In the last year, other experimental groups have not only confirmed the MIT team’s findings but have also made progress toward mapping out the full phase diagram of TBG as a function of twist angle, carrier-density, magnetic-field, pressure, and gate electric field [2225]. Theorists continue to fuel this exploration with new ideas and predictions. The activity has kicked up some exciting findings, as well as some puzzles.

Superconductivity and Insulating Behavior: Friends or Foes?

Do superconductivity and insulating behavior in MATBG have the same physical origin? That’s a key question for researchers to address. At the microscopic level, superconductivity occurs when electrons pair, and the pairs form a single, coherent quantum state. In most simple metals, the pairing is between weakly interacting band electrons. In this picture, any tendency of the electrons to form an insulating phase would suppress superconductivity because fewer electrons would be available to pair. But there is a more exotic possibility, where superconductivity and insulating behavior are “friends.” Here, the pairing occurs between heavily interacting quasiparticles, which move in a correlated-electron environment that locally favors an insulating state. This scenario might, in some systems, like the cuprates, allow superconductivity at much higher temperatures. The idea, however, is not well understood, and there is much hope that we will learn something new and meaningful about it from MATBG.

Whether this hope will be realized in MATBG depends on the relationship between superconductivity and insulating behavior. So far, researchers have determined at least one connection, which is that the two phenomena depend mainly on the same parameter, the moiré filling factor, ${𝜈}_{M}$. This parameter defines the fraction of filled states in a given band, and it can be tuned with an electronic gate. Such tuning experiments have observed that insulating states occur at most integer values of ${𝜈}_{M}$, whereas superconductivity frequently occurs when ${𝜈}_{M}$ is close to, but not equal to, an integer. As a function of experimentally controllable parameters, like twist angle, gate voltage, and pressure, the two phenomena seem to come and go together like pencil and paper (Fig. 2). Establishing that the two phases live and die together would provide a powerful clue that they are related, whereas showing that the two states' existence is only loosely tied together may be a sign that they compete. In this “competing” world, the insulating phase would almost certainly be driven by Coulomb interactions between electrons, while superconductivity could arise mainly from conventional phonon-mediated pairing. Conventional pairing is a realistic possibility; after all, superconductivity is common in graphene-based systems with a high density of states at the Fermi level, such as intercalated graphite. What makes MATBG special in this scenario is simply that it has flat bands, which yield very high densities of states at a very low carrier density.

A Blend of Topology and Magnetism

While superconductivity in MATBG was a major surprise, the insulating states may prove to harbor even more exotic physics. Groups at Stanford and the Barcelona Institute of Science and Technology have now shown that some insulating states exhibit ferromagnetism [23, 25]. The main experimental signature that this phase exists is a Hall effect that occurs in the absence of an external magnetic field (anomalous Hall effect) [23]. Another piece of evidence is that the Hall effect is hysteretic, meaning it persists when a magnetic field is turned off [23]. Ferromagnetic behavior is unprecedented in a pure carbon-based system like graphene. Typically, bulk magnetism has a spin part that arises from the alignment of magnetic atoms and an orbital part that is induced by spin-orbit coupling. Since graphene contains no magnetic atoms and has extremely weak spin-orbit coupling, we wouldn’t expect it to display any form of magnetism. Yet MATBG seems to be the first example of bulk magnetism that is purely orbital, as illustrated in Fig. 3.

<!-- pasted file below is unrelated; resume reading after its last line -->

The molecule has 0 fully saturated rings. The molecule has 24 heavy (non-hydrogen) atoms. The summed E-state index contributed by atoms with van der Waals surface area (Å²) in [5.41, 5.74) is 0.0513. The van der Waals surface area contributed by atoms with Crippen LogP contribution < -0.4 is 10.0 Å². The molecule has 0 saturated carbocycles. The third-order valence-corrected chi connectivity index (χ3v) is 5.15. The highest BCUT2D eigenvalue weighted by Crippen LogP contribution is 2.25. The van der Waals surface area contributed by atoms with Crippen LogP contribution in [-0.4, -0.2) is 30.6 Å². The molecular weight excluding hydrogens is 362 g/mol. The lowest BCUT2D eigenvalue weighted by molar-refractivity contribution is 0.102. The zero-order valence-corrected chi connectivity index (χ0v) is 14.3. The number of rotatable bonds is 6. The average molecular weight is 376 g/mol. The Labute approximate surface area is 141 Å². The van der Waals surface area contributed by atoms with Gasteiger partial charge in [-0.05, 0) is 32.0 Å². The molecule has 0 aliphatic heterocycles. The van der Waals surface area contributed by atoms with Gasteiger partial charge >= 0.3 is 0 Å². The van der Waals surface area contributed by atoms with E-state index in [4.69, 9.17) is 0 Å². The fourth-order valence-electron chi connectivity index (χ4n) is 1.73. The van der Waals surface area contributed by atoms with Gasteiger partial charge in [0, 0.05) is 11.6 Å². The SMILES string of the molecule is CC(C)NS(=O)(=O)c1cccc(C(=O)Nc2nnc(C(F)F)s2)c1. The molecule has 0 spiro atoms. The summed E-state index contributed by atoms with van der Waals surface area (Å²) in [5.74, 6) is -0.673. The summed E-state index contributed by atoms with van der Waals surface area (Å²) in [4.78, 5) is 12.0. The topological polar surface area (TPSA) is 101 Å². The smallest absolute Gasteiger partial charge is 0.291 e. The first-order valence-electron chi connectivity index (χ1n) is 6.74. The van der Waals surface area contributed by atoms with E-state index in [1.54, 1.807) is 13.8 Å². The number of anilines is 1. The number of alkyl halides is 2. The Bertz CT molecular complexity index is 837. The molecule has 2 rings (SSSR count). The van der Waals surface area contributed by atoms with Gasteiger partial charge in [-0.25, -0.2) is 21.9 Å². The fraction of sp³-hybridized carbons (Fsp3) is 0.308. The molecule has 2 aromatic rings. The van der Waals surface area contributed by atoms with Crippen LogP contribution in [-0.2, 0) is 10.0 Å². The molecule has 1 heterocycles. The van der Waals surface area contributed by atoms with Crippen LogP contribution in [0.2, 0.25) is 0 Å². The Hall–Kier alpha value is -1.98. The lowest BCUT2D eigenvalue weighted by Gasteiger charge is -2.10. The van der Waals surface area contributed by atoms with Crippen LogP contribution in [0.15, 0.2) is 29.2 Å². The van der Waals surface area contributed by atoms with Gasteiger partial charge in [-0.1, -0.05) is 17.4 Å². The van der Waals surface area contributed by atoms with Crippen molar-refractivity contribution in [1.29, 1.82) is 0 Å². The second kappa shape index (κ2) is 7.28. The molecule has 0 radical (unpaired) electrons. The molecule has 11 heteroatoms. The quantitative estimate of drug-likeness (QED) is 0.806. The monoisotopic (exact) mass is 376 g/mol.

The fact that insulating MATBG has any Hall signal is already a surprise because the Hall effect requires mobile electrons. The observed Hall signal thus suggests the presence of conducting states that are not in the bulk of MATBG but, instead, on its edge—a hint that TBG has the properties of yet another intriguing system: a topological material called a Chern insulator [26]. In Chern insulators, insulating behavior is peaked at electron densities that depend on magnetic field, a property that is now clearly established [25]. According to the theory of topological materials [26], the anomalous Hall conductivity of an insulator must be quantized, having values corresponding to an integer multiple of ${e}^{2}∕h$. This quantization has not yet been observed in MATBG but it’s reasonable to expect that it could soon be. Since MATBG is so clean, it could emerge as the ideal system for experimental studies of this fundamental effect.

Why Flat Bands?

Why does graphene have magic-angle flat bands in the first place? Answering this question is not so simple. The flat bands were first discovered numerically—in one case by performing atomistic model calculations [7], in another by deriving and exploring a low-energy continuum model [8]. The continuum-model approach made one thing clear: the shape of the moiré energy bands depends mainly on a single parameter, the ratio of the interlayer coupling strength to the twist angle [22]. Theoretical work by a team at Harvard University recently found that perfectly flat bands occur at a discrete set of twist angles in a modified continuum model that neglects tunneling between like honeycomb sublattices [27]. This insight suggests that the Dirac bands of single-layer graphene play an essential role in establishing magic-angle behavior, which would therefore be limited to multilayer Dirac systems. Fortunately, even this limited class of system would provide much to explore.